Part-loading considerations are also driven by lot size. Hand loading, pallet shuttles or robot loading are some of the options. Tooling becomes more specific to a production run, whereas a standardized tool assortment works for the job shop. Coolant-tank capacity may need to be increased to handle longer run times for multiple work shifts. Toolrooms and job shops should think about a general-purpose coolant and a flexible delivery system.

Buy with Room to Grow

Once the reason for purchasing the machine has been established, but before machine type or model selection can begin, the technical aspects of the machine come into play, and the most basic but critical questions that must be addressed are: What size are the parts to be machined? Will the machine process tiny parts, large parts or really huge parts? The answer to these questions will help determine the appropriate size and model of machine.

In a job shop environment where parts of a multitude of sizes and shapes will be machined, and where the requirements might change from day to day, the buyer should consider the largest part that might need to be machined. What size parts will the shop be running tomorrow or next week? Future shop capacity also should be considered in selecting the optimum machine size. Perhaps a shop could secure more business if it had a slightly larger machine. It’s easier to step up to a larger model today, allowing for the possibility of bigger or longer parts to be machined tomorrow, rather than purchase a smaller machine and regret that decision six months later.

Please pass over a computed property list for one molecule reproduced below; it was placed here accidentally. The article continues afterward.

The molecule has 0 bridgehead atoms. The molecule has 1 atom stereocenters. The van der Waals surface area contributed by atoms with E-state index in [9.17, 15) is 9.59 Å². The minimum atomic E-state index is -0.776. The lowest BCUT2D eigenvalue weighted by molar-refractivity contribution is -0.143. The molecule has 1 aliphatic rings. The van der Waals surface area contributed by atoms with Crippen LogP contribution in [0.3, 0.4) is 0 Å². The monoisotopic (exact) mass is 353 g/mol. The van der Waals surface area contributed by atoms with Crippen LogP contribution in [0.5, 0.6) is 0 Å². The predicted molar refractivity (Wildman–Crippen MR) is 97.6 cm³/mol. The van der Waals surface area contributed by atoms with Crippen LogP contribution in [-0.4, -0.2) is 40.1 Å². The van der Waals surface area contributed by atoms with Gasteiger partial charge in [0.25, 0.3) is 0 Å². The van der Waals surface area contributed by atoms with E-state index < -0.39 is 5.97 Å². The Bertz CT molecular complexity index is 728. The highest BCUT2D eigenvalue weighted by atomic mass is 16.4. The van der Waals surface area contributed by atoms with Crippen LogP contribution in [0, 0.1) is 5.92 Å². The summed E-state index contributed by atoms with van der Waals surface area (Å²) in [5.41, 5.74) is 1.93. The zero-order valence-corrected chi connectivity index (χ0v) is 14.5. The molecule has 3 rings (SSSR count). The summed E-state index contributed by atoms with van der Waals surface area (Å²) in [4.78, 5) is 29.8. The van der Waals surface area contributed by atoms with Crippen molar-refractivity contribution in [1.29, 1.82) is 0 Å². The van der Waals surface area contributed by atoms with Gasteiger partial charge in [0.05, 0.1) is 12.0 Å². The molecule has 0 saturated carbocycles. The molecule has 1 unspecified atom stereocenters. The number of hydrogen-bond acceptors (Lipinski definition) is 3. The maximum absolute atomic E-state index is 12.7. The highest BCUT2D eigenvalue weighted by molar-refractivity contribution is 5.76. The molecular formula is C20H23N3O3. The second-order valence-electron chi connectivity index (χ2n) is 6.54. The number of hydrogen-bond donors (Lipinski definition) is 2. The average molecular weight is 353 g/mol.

The weight of the parts to be machined also should be considered as well as the size and weight of the fixtures to be used. Every vertical or horizontal machining center has a maximum allowable weight that can be placed on the table, but there are other machine tool designs in which the machine base has virtually no weight limit.

Part Shape Shapes Your Choices

Also of utmost importance to selecting the right machine for a particular operation is the geometry and shape of the parts to be machined. Part geometry has everything to do with how the part will be held during the machining process, which will greatly influence the type of holding device or fixtures to be used. Will a simple table chuck do the job, or is a more sophisticated or dedicated fixture, vacuum or hydraulic chuck required? Perhaps the part geometry will require a rotary table for fourth- or fifth-axis machining; and if a rotary table or fixtures are added, the X, Y and Z machine travels must be adequate to hold both the fixtures and the parts combined.